For nearly a quarter century, and a record 2,226 games, Carlton Fisk remains one of the greatest and most determined Major League catchers of all time. Now enshrined in the National Baseball Hall of Fame, Fisk is remembered for his longevity and for the competitive spirit and integrity he brought to the game of baseball. Picked fourth overall by the Boston Red Sox in the 1969 draft, Fisk wasted no time in proving himself. In 1972, the New England native became the first player ever to win Rookie of the Year honors unanimously. In his 10-plus seasons in Boston he amassed a .481 slugging percentage (which ranks tenth in club history) and 162 home runs, including the legendary game-winning blast in game 6 of the 1975 World-Series.
Fisk changed his “Sox,” joining the Chicago White Sox for the second half of his career. Despite several injuries which plagued the 11-time All Star, Fisk still set the record for home runs by a catcher, with 351. Since his retirement in 1993, Fisk has continued to achieve success. In 2000, he became the 13th catcher ever voted into the Hall of Fame. On June 13, 2005, the Boston Red Sox honored Fisk and the famous 12th-inning home run that won Game Six of the 1975 World Series by naming Fenway Parks left foul pole where it landed the "Fisk Pole". Fisk’s relentless determination and unmatched achievements make him one of baseball’s greatest heroes.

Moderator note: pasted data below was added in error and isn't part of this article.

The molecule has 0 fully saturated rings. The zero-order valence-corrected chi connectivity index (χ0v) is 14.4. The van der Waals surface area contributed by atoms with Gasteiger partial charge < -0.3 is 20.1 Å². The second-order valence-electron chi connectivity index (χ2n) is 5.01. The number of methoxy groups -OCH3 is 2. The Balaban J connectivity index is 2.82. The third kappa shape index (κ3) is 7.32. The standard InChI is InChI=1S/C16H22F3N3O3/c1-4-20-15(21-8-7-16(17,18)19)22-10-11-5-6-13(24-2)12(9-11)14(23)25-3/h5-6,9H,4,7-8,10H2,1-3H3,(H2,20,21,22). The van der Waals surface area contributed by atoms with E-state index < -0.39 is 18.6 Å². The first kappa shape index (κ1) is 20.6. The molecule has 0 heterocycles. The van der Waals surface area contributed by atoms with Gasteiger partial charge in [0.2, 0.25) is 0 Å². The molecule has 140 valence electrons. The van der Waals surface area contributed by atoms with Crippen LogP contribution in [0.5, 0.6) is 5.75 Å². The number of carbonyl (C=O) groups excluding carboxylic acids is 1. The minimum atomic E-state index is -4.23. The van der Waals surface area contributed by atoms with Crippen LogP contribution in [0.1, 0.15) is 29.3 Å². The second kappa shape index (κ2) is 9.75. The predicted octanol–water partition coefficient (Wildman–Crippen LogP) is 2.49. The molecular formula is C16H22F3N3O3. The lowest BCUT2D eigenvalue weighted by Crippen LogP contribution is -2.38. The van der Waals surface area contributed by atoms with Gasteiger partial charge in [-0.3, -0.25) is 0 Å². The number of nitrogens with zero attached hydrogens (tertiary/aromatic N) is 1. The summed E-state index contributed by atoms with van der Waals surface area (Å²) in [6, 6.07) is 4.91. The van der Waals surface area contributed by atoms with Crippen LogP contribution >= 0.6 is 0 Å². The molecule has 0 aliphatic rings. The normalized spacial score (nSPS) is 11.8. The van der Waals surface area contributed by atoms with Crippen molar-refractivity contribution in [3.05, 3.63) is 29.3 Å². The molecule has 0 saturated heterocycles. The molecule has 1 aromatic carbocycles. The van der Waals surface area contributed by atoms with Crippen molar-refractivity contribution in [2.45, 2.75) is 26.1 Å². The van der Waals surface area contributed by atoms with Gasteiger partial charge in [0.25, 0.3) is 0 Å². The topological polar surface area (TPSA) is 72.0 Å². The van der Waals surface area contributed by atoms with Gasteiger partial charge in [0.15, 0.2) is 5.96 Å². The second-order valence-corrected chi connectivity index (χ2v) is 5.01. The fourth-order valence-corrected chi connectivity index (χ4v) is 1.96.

In his spare time Carlton enjoys working in his yard and tending to his collection of over 300 orchids. Family is of the utmost importance to Pudge and he cherishes every moment with his wife Linda, their three children and nine grandchildren.